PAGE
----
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NY Times- Giving In to the Surveillance State
Today, this global surveillance system continues to grow. It now collects so much digital detritus — e-mails, calls, text messages, cellphone location data and a catalog of computer viruses — that the N.S.A. is building a 1-million-square-foot facility in the Utah desert to store and process it.
In early August, WikiLeaks released another cluster of the 5 million e-mails it obtained in late 2011 from Stratfor, a private intelligence agency Barron’s has called “The Shadow CIA.”
We don’t need to know every detail about government spying to know that we are on the wrong track. We are living in an era in which the federal government claims it doesn’t need a warrant to read our e-mail, in which the FBI admits to storing personal information on hundreds of millions of law-abiding Americans in giant databases, just in case.
It sounds like something out of Hollywood, but as of today, mass interception systems, built by Western intelligence contractors, including for ’political opponents’ are a reality. Today WikiLeaks began releasing a database of hundreds of documents from as many as 160 intelligence contractors in the mass surveillance industry.
When citizens overthrew the dictatorships in Egypt and Libya this year, they uncovered listening rooms where devices from Gamma corporation of the UK, Amesys of France, VASTech of South Africa and ZTE Corp of China monitored their every move online and on the phone. Surveillance companies like SS8 in the U.S., Hacking Team in Italy and Vupen in France manufacture viruses (Trojans) that hijack individual computers and phones (including iPhones, Blackberries and Androids), take over the device, record its every use, movement, and even the sights and sounds of the room it is in.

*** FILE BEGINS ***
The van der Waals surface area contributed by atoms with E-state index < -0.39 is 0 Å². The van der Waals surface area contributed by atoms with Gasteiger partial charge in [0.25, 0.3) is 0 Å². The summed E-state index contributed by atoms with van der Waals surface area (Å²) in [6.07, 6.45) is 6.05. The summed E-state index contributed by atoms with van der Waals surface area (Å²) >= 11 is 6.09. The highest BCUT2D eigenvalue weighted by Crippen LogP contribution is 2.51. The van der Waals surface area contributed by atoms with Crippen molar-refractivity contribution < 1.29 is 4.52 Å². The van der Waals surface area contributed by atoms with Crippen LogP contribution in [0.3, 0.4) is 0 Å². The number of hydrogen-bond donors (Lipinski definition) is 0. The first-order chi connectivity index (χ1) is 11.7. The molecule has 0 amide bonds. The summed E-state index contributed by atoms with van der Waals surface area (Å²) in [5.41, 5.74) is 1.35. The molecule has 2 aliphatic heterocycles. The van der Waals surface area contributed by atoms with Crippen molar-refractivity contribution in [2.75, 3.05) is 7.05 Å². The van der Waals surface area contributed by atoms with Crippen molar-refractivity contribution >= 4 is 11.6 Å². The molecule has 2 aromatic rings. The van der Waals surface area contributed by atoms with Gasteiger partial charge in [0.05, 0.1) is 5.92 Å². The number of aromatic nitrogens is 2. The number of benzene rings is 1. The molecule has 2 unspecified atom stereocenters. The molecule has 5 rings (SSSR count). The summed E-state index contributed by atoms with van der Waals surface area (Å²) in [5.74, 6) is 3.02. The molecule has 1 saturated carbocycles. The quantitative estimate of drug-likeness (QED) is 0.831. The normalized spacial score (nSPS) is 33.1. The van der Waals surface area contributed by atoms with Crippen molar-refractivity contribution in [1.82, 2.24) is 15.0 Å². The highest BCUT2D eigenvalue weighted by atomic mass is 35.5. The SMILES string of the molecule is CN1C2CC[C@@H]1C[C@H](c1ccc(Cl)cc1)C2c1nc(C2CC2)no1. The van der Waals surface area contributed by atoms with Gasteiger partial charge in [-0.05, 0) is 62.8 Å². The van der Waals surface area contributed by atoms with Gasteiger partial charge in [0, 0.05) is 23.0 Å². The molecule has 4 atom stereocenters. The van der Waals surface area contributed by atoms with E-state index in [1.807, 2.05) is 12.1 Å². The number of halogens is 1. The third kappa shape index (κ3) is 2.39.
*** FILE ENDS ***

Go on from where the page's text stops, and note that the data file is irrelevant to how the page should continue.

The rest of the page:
Titled ‘Cypherpunks: Freedom and the Future of the Internet,’ the book is partially based on RT’s ‘The World Tomorrow’ television series. In several episodes, Assange interviewed his co-authors, Jacob Applebaum of the US, Jeremie Zimmermann of France and Andy Müller-Maguhn of Germany.
Originally posted by canDarian
I didn't find it amusing at all,watching Erin try to hijack the conversation with her constant interrupting was freaking annoying.From the constant and totally off topic question about a lung infection to trying to somehow denigrate the mans character for accepting asylum in Ecuador.
How these people can with a straight face call themselves journalists is beyond me,I have seen better etiquette on the Jerry Springer show.
Originally posted by kosmicjack
Former Goldman Sachs
Married to a Citi exec
Says it all really....
I didn't find it amusing at all,watching Erin try to hijack the conversation with her constant interrupting was freaking annoying